Here's the short version: for about a year, I've set a personal alarm every day at 12:34 PM. In that time, I set aside a few seconds to think about something for which I'm grateful, or I just try to appreciate the moment I find myself in. For 2016, Allison and I have committed to post our thoughts, alternating daily, on our blog, hoping to grow a sense of mindfulness and appreciation in our lives and home. We invite you to join us in comments here, in your own writing, or on social media. To share in your experiences and to allow you to share ours, we're suggesting the hashtag #twelvethirtyfour .
Now the longer explanation. My goal for this post is to explain the idea, and to extend an invitation to join Allison and me as we try to deliberately meditate on and record our reflections and daily gratitudes.
Like a lot of ideas I've had, I don't know exactly where the idea for 12:34 originated. "Mindfulness" has been an increasingly prevalent idea in a lot of writing and thought within my sphere of culture for the last couple of years. I'm sure that environment has had a significant impact on the idea that has become a daily moment of reflection.
Since my dad died in 2009, I've tried to be mindful of the preciousness and significance of life. I didn't have a method, but a vague commitment that I should be more aware of time that I too often let slide by unnoticed. Becoming a runner and committing to be physically active were extensions of that for me.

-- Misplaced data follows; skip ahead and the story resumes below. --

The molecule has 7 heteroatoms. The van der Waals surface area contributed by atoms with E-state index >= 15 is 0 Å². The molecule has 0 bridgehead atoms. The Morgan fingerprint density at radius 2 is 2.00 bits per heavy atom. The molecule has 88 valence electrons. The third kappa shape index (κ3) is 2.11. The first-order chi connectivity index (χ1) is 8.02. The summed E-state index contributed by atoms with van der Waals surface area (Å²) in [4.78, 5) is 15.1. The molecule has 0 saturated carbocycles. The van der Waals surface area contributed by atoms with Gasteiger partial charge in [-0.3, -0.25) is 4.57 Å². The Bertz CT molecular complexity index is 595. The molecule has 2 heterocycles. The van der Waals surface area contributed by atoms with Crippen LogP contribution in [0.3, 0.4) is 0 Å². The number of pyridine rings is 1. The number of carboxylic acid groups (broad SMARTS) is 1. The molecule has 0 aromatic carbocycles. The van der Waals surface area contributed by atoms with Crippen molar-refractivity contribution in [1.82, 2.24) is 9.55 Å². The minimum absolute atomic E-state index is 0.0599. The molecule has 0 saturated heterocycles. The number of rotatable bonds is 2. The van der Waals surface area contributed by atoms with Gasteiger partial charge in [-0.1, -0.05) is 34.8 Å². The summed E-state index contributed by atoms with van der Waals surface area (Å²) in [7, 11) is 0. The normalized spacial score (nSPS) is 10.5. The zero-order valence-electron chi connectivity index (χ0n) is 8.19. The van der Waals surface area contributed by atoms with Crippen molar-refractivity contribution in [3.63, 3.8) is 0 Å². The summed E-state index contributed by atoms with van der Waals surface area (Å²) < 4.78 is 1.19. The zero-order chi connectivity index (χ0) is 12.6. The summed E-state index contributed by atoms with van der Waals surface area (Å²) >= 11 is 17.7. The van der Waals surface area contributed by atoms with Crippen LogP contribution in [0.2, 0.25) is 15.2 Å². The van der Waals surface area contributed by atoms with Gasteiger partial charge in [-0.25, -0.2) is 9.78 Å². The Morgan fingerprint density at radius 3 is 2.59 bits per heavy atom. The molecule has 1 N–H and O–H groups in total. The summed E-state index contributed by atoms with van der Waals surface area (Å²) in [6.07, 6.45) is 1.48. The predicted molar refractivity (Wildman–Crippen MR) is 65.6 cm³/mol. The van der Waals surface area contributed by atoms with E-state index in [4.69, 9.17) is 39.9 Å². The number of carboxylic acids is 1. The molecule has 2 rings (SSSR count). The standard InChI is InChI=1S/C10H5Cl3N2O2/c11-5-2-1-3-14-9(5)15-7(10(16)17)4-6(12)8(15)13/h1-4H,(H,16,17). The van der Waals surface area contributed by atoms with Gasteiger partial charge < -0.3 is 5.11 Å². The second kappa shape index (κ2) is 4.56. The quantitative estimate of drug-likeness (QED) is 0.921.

Then Allison was diagnosed in February 2013, and I found my capacity for gratitude squeezed out by fear and a bitterness from which I had previously been free. My time between deliberate meditations grew, and I was more focused on reining in a kind of existential dread than anything else. As Allison's treatment proceeded and her recovery gained momentum, I found a renewed interest in regular reflection. (Being surrounded by our beautiful, hilarious children didn't hurt, either).
I don't remember when I programmed a daily 12:34 alarm into my fitbit. I use a fitbit, and have used it in lieu of a clock alarm for work since 2014. One day, while double-checking my alarm, I had the idea to use it to remind me to take a deep breath, think, and observe. I've always liked numbers (I count stairs and have an affinity for primes and perfect numbers, for example). 12:34 was pleasing to me because of its sequential, logical nature. It was also a time when I knew I wouldn't be actively teaching a class at school, and would almost always have a few seconds to think.
I don't remember the date when I set my recurring alarm, but I remember when I shared the idea for the first time. I remember because part of me was worried how the idea would be received. I hadn't meant to keep it a secret, but I definitely didn't talk to anyone about it for the first few months. Was it too corny? Was I in danger of putting a Walden Pond sticker on my Volvo? Was I becoming the hokey old person who spoke in platitudes and was humored by his more realistic friends?